Mercury and Air Toxics Standards for power plants
EPA’s Mercury and Air Toxics Standards, finalized in 2011, placed the first-ever national limits on the amount of mercury, acid gases, and other toxic pollution that power plants can emit. Coal-fired power plants are the single largest source of these toxic air pollutants.
The Mercury and Air Toxics Standards will save thousands of lives and protect our families and communities from toxic pollution’s harmful effects on our air, food and water.
Support for the rule
Support for these standards is widespread and diverse. EPA received more than 800,000 public comments in support of the Mercury and Air Toxics Standards.
Numerous utilities, states, mayors, public health groups, environmental groups, faith groups, small business groups, the NAACP, moms, scientists, sportsmen and the League of United Latin American Citizens all support these lifesaving protections.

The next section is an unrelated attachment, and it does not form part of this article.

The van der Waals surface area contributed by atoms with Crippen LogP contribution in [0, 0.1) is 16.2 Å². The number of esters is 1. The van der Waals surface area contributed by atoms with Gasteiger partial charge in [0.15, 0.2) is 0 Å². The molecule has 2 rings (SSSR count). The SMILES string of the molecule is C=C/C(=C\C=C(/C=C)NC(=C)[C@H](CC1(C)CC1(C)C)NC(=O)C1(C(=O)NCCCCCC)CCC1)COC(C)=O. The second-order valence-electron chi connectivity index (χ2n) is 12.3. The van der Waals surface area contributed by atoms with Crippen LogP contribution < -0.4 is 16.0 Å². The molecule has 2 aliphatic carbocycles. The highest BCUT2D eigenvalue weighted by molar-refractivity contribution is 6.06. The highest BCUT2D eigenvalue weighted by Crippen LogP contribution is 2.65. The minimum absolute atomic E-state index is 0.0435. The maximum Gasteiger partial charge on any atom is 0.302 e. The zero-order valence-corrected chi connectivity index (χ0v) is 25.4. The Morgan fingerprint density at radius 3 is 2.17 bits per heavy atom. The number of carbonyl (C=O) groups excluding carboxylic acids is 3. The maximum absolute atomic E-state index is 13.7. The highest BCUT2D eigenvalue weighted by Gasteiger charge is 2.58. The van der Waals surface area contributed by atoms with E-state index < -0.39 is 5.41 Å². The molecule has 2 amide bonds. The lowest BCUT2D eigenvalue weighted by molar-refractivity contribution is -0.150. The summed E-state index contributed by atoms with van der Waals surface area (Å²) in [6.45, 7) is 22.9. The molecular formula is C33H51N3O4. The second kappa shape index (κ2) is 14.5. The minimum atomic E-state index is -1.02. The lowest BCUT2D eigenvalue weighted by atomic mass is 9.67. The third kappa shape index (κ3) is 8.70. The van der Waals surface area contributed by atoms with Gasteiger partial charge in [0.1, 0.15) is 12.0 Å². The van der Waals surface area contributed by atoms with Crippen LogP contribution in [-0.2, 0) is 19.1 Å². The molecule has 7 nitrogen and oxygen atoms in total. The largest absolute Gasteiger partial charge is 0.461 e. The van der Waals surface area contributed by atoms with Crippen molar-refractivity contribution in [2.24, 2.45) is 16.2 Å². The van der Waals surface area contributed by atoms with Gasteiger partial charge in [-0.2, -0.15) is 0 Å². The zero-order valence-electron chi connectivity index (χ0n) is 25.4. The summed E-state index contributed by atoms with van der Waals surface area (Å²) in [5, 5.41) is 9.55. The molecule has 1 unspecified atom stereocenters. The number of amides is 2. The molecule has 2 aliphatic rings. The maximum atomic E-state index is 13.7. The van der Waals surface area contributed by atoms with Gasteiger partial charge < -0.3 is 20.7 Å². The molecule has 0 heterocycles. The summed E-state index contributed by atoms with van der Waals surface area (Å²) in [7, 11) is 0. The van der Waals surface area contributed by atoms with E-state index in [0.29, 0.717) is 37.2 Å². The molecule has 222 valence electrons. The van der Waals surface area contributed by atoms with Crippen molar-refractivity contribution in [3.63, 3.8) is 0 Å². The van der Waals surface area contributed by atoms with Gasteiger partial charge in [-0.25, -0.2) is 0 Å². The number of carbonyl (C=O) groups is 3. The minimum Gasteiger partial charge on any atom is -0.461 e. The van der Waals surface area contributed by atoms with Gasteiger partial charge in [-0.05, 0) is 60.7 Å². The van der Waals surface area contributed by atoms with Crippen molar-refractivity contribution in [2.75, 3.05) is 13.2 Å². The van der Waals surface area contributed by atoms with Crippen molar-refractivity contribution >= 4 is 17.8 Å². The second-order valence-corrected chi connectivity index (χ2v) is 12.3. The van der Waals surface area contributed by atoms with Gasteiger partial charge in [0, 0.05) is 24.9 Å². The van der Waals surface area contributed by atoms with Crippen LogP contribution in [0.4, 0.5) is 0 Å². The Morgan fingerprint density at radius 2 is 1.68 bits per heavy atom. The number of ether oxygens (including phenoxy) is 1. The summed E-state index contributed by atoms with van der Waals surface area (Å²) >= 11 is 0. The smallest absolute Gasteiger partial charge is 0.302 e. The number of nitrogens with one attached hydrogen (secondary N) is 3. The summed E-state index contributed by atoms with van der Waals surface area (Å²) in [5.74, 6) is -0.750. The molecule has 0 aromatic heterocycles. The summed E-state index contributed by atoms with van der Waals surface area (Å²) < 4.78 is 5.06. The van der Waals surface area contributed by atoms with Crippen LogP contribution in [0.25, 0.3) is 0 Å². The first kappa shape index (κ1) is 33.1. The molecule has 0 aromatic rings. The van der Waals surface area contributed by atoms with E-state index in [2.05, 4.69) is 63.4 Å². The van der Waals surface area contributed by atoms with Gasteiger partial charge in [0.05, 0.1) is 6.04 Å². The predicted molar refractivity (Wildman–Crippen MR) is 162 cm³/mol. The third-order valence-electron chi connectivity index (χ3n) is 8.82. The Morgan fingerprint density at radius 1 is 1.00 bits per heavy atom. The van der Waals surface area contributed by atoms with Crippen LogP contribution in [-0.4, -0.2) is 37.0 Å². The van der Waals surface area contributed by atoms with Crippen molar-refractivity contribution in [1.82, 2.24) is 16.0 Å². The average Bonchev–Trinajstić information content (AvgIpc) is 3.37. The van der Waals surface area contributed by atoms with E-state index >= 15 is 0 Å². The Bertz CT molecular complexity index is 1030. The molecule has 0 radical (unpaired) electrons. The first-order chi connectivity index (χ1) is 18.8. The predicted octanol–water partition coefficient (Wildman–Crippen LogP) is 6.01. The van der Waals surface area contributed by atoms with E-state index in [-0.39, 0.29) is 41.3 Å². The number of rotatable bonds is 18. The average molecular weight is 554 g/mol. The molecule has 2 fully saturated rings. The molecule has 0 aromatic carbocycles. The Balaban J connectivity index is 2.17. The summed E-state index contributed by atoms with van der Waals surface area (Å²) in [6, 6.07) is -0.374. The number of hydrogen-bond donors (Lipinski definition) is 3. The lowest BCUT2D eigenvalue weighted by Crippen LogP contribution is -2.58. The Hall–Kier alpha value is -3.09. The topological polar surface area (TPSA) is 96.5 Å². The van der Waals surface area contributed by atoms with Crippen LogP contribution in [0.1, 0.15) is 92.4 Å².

Although most power plants in the U.S. are already on track to comply with these crucial standards, polluters continue to fight against them in court.
In June 2015, a sharply divided U.S. Supreme Court ruled 5 to 4 that EPA should have considered costs when it first decided to regulate emissions of mercury and other air toxics, instead of the multiple times it considered them later during the rulemaking.
In response, EPA performed a supplemental analysis in which it considered the costs of the Mercury and Air Toxics Standards. In April 2016, it issued its final finding — fulfilling the directives of the Supreme Court and reaffirming the enormous and cost-effective benefits of reducing mercury and other toxic pollutants.